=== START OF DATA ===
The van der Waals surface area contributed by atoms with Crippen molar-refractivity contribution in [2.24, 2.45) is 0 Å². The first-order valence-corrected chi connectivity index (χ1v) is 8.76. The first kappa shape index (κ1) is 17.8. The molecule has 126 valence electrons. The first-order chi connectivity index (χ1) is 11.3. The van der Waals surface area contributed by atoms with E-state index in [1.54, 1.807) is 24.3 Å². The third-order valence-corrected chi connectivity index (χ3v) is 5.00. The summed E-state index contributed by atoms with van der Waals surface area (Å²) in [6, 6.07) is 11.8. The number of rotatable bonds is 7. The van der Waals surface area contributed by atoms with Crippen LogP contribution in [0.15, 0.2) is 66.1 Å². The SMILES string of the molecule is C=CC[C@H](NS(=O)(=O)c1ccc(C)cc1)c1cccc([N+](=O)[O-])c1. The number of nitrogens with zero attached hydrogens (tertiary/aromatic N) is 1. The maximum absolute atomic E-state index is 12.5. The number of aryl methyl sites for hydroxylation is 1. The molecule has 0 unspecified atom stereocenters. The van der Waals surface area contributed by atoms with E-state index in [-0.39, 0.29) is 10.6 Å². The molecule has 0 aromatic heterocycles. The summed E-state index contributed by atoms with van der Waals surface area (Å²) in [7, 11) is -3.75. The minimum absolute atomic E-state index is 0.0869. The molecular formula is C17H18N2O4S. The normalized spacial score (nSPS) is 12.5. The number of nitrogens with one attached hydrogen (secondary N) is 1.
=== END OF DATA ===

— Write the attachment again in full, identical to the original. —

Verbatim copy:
The van der Waals surface area contributed by atoms with Crippen molar-refractivity contribution in [2.24, 2.45) is 0 Å². The first-order valence-corrected chi connectivity index (χ1v) is 8.76. The first kappa shape index (κ1) is 17.8. The molecule has 126 valence electrons. The first-order chi connectivity index (χ1) is 11.3. The van der Waals surface area contributed by atoms with E-state index in [1.54, 1.807) is 24.3 Å². The third-order valence-corrected chi connectivity index (χ3v) is 5.00. The summed E-state index contributed by atoms with van der Waals surface area (Å²) in [6, 6.07) is 11.8. The number of rotatable bonds is 7. The van der Waals surface area contributed by atoms with Crippen LogP contribution in [0.15, 0.2) is 66.1 Å². The SMILES string of the molecule is C=CC[C@H](NS(=O)(=O)c1ccc(C)cc1)c1cccc([N+](=O)[O-])c1. The number of nitrogens with zero attached hydrogens (tertiary/aromatic N) is 1. The maximum absolute atomic E-state index is 12.5. The number of aryl methyl sites for hydroxylation is 1. The molecule has 0 unspecified atom stereocenters. The van der Waals surface area contributed by atoms with E-state index in [-0.39, 0.29) is 10.6 Å². The molecule has 0 aromatic heterocycles. The summed E-state index contributed by atoms with van der Waals surface area (Å²) in [7, 11) is -3.75. The minimum absolute atomic E-state index is 0.0869. The molecular formula is C17H18N2O4S. The normalized spacial score (nSPS) is 12.5. The number of nitrogens with one attached hydrogen (secondary N) is 1.